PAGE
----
Automated gas bottle processing system from HEITEC almost doubles production capacities

HEITEC Auerbach has developed and manufactured a robot-supported plant containing ten stations to process used gas bottles fully automatically

Gasitech, a gas bottle specialist from Walsleben, about 80 km north-west of Berlin, has enjoyed a major boost in competitiveness thanks to an efficient and innovative automation solution from HEITEC Auerbach. Gasitech is one of Europe’s strongest-performing companies in the area of regular testing, industrial processing, and filling of gas bottles.  

For Gasitech, HEITEC Auerbach, of Ellefeld in Saxony, has developed and manufactured a second robot-supported plant containing ten stations to process used gas bottles fully automatically using a technology set-up that is probably unique.
The steel and aluminum bottles are first fed into the 9x9 meter unit via an input/output carousel that can accommodate 16 bottles. The system then determines the height, diameter and shape of the bottles. A fully automatic system unscrews the old valves. A lot of force is required since the valves are often stuck or rusted in place. The bases of the bottles are therefore clamped in place on a sturdy rotary table, and a clamping device is attached to the valve, which holds it while the rotary table turns.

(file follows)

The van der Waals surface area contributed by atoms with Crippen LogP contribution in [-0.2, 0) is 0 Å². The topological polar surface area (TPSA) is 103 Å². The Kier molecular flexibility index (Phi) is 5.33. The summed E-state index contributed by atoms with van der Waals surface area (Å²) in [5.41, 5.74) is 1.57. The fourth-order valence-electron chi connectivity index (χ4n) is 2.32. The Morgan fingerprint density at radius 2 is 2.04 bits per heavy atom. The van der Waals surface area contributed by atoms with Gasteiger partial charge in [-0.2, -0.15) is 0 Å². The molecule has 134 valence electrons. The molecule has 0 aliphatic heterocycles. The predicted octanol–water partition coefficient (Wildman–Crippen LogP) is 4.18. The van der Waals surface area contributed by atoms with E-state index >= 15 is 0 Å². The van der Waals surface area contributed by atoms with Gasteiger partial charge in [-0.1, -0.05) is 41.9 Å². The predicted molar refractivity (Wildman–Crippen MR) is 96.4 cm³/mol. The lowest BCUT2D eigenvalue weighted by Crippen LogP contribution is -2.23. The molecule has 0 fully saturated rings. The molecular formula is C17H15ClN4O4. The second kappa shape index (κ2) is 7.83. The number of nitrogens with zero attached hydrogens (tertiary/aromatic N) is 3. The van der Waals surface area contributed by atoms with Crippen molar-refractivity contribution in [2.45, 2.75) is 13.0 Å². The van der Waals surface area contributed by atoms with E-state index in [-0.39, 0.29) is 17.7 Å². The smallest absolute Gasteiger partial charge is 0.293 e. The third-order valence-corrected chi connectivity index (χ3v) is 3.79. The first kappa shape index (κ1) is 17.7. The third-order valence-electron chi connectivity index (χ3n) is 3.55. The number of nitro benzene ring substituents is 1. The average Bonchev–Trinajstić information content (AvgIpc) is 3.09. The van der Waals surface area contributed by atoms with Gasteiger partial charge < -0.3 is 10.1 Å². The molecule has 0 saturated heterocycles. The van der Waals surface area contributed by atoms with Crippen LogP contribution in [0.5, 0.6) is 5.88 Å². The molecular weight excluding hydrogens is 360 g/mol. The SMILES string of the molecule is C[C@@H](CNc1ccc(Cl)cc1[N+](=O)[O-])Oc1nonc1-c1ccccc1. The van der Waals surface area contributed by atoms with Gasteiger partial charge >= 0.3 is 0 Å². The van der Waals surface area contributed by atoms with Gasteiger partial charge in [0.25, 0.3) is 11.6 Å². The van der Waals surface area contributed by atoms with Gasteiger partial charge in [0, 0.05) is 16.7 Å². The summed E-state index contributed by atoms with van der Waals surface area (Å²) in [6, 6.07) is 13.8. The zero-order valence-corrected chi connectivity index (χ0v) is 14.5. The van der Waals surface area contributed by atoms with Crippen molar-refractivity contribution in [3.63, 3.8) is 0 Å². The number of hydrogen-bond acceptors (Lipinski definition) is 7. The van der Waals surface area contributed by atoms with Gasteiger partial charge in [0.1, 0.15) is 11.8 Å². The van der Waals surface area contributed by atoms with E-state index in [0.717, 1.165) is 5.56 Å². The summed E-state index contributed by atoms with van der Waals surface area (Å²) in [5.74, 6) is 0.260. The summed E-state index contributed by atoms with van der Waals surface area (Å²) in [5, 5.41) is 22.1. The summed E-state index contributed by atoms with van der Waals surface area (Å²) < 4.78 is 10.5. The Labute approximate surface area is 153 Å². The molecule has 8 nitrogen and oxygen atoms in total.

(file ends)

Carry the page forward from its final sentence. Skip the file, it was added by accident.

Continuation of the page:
Once the valves are unscrewed, the bottles are mechanically brushed in three paint-removing stations equipped with a suction device to remove any loose flakes of paint or adhesive labels, the lettering on the bottles is uncovered, and the bottles are prepared for painting. At the next stations, the valve threads are recut and the bottles are weighed. Laser triangulation is used to record old bottle data and test data, then render it unreadable; the bottles are then given new markings before being fed back by the robots into the input/output carousel for further processing. A six-axis robot, which can lift up to 280 kilograms, does all the work of handling the bottles.

This brand-new gas bottle processing plant more than doubles the production capacity at Gasitech. Previously, the company was able to process about 300 gas bottles each day in small manual stations, where eight Gasitech employees had to perform sometimes very tough and very dangerous tasks. Now, a single employee can operate the processing center. The result is a substantial improvement in quality, huge cost savings, shorter production times, fewer processing errors, and easier work for the human operators. The average throughput time for a gas bottle is now only 80 seconds.

Man and machine in motion